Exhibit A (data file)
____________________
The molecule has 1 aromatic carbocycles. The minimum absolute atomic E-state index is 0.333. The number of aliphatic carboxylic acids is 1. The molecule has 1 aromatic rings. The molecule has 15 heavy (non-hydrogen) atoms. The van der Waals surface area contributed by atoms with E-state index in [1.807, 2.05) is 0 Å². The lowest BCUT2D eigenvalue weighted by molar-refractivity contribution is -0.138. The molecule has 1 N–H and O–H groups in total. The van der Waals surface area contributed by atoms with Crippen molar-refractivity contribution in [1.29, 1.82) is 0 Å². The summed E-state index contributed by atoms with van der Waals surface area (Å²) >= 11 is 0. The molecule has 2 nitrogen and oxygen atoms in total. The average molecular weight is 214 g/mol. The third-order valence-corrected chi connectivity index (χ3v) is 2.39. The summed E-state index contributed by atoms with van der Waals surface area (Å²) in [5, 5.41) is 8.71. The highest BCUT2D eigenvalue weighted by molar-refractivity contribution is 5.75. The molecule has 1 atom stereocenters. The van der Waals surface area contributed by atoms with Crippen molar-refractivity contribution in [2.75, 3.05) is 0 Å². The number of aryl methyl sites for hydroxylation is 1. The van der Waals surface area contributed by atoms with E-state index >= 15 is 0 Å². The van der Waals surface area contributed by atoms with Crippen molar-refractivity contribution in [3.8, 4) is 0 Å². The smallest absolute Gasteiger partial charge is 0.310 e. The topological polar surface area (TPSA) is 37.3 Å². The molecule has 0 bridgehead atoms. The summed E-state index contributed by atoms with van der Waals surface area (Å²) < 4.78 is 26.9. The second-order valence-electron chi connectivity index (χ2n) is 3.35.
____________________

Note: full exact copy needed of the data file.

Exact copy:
The molecule has 1 aromatic carbocycles. The minimum absolute atomic E-state index is 0.333. The number of aliphatic carboxylic acids is 1. The molecule has 1 aromatic rings. The molecule has 15 heavy (non-hydrogen) atoms. The van der Waals surface area contributed by atoms with E-state index in [1.807, 2.05) is 0 Å². The lowest BCUT2D eigenvalue weighted by molar-refractivity contribution is -0.138. The molecule has 1 N–H and O–H groups in total. The van der Waals surface area contributed by atoms with Crippen molar-refractivity contribution in [1.29, 1.82) is 0 Å². The summed E-state index contributed by atoms with van der Waals surface area (Å²) >= 11 is 0. The molecule has 2 nitrogen and oxygen atoms in total. The average molecular weight is 214 g/mol. The third-order valence-corrected chi connectivity index (χ3v) is 2.39. The summed E-state index contributed by atoms with van der Waals surface area (Å²) in [5, 5.41) is 8.71. The highest BCUT2D eigenvalue weighted by molar-refractivity contribution is 5.75. The molecule has 1 atom stereocenters. The van der Waals surface area contributed by atoms with Crippen molar-refractivity contribution in [2.75, 3.05) is 0 Å². The number of aryl methyl sites for hydroxylation is 1. The van der Waals surface area contributed by atoms with E-state index >= 15 is 0 Å². The van der Waals surface area contributed by atoms with Crippen molar-refractivity contribution in [3.8, 4) is 0 Å². The smallest absolute Gasteiger partial charge is 0.310 e. The topological polar surface area (TPSA) is 37.3 Å². The molecule has 0 bridgehead atoms. The summed E-state index contributed by atoms with van der Waals surface area (Å²) < 4.78 is 26.9. The second-order valence-electron chi connectivity index (χ2n) is 3.35.